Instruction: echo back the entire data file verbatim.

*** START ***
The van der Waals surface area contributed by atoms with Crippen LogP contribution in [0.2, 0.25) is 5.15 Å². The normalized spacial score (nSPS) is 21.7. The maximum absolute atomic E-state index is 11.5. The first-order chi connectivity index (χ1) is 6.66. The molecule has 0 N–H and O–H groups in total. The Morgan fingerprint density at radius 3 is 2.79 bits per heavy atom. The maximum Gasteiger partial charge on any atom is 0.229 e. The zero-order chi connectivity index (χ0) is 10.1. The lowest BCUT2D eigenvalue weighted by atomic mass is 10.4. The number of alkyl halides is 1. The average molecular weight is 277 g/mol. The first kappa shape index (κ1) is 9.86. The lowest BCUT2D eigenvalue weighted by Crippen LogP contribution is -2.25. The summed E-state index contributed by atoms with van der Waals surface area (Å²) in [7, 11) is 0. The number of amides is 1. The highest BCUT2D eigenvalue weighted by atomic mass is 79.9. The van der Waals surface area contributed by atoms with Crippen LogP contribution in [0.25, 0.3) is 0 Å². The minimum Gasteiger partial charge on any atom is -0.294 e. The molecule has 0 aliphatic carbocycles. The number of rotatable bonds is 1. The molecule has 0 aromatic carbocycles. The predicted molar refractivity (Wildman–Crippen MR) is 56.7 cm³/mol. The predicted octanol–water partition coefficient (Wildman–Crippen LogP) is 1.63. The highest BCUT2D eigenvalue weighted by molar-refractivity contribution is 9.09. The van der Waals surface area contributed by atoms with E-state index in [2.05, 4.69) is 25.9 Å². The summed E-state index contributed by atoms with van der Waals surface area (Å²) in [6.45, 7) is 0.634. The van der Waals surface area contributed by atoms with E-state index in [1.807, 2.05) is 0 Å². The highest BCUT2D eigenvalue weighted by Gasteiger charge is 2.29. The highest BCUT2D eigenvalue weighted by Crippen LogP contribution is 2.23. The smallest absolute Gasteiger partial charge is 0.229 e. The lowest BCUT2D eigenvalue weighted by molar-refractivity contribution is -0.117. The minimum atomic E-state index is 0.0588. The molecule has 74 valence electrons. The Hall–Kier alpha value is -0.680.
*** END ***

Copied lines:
The van der Waals surface area contributed by atoms with Crippen LogP contribution in [0.2, 0.25) is 5.15 Å². The normalized spacial score (nSPS) is 21.7. The maximum absolute atomic E-state index is 11.5. The first-order chi connectivity index (χ1) is 6.66. The molecule has 0 N–H and O–H groups in total. The Morgan fingerprint density at radius 3 is 2.79 bits per heavy atom. The maximum Gasteiger partial charge on any atom is 0.229 e. The zero-order chi connectivity index (χ0) is 10.1. The lowest BCUT2D eigenvalue weighted by atomic mass is 10.4. The number of alkyl halides is 1. The average molecular weight is 277 g/mol. The first kappa shape index (κ1) is 9.86. The lowest BCUT2D eigenvalue weighted by Crippen LogP contribution is -2.25. The summed E-state index contributed by atoms with van der Waals surface area (Å²) in [7, 11) is 0. The number of amides is 1. The highest BCUT2D eigenvalue weighted by atomic mass is 79.9. The van der Waals surface area contributed by atoms with Crippen LogP contribution in [0.25, 0.3) is 0 Å². The minimum Gasteiger partial charge on any atom is -0.294 e. The molecule has 0 aliphatic carbocycles. The number of rotatable bonds is 1. The molecule has 0 aromatic carbocycles. The predicted molar refractivity (Wildman–Crippen MR) is 56.7 cm³/mol. The predicted octanol–water partition coefficient (Wildman–Crippen LogP) is 1.63. The highest BCUT2D eigenvalue weighted by molar-refractivity contribution is 9.09. The van der Waals surface area contributed by atoms with E-state index in [2.05, 4.69) is 25.9 Å². The summed E-state index contributed by atoms with van der Waals surface area (Å²) in [6.45, 7) is 0.634. The van der Waals surface area contributed by atoms with E-state index in [1.807, 2.05) is 0 Å². The highest BCUT2D eigenvalue weighted by Gasteiger charge is 2.29. The highest BCUT2D eigenvalue weighted by Crippen LogP contribution is 2.23. The smallest absolute Gasteiger partial charge is 0.229 e. The lowest BCUT2D eigenvalue weighted by molar-refractivity contribution is -0.117. The minimum atomic E-state index is 0.0588. The molecule has 74 valence electrons. The Hall–Kier alpha value is -0.680.